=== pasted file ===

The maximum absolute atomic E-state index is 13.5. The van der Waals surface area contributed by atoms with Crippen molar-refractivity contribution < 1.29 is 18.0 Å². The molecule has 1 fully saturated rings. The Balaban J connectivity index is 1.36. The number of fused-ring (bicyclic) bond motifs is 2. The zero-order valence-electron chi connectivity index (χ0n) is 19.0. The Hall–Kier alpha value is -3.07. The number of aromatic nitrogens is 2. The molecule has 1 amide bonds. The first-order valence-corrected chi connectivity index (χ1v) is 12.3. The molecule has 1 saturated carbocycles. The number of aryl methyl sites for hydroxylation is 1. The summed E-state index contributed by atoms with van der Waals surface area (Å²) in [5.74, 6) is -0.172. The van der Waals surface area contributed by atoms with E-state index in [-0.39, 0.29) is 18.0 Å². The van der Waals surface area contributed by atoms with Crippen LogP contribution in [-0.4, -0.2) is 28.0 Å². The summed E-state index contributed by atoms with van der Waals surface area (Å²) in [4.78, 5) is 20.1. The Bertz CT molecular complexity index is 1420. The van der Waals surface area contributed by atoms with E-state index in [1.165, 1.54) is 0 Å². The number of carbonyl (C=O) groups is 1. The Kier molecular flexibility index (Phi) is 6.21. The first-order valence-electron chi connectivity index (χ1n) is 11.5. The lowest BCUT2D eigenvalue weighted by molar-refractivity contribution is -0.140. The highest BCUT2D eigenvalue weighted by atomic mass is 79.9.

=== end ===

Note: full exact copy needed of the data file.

The maximum absolute atomic E-state index is 13.5. The van der Waals surface area contributed by atoms with Crippen molar-refractivity contribution < 1.29 is 18.0 Å². The molecule has 1 fully saturated rings. The Balaban J connectivity index is 1.36. The number of fused-ring (bicyclic) bond motifs is 2. The zero-order valence-electron chi connectivity index (χ0n) is 19.0. The Hall–Kier alpha value is -3.07. The number of aromatic nitrogens is 2. The molecule has 1 amide bonds. The first-order valence-corrected chi connectivity index (χ1v) is 12.3. The molecule has 1 saturated carbocycles. The number of aryl methyl sites for hydroxylation is 1. The summed E-state index contributed by atoms with van der Waals surface area (Å²) in [5.74, 6) is -0.172. The van der Waals surface area contributed by atoms with E-state index in [-0.39, 0.29) is 18.0 Å². The van der Waals surface area contributed by atoms with Crippen LogP contribution in [-0.4, -0.2) is 28.0 Å². The summed E-state index contributed by atoms with van der Waals surface area (Å²) in [4.78, 5) is 20.1. The Bertz CT molecular complexity index is 1420. The van der Waals surface area contributed by atoms with E-state index in [1.165, 1.54) is 0 Å². The number of carbonyl (C=O) groups is 1. The Kier molecular flexibility index (Phi) is 6.21. The first-order valence-electron chi connectivity index (χ1n) is 11.5. The lowest BCUT2D eigenvalue weighted by molar-refractivity contribution is -0.140. The highest BCUT2D eigenvalue weighted by atomic mass is 79.9.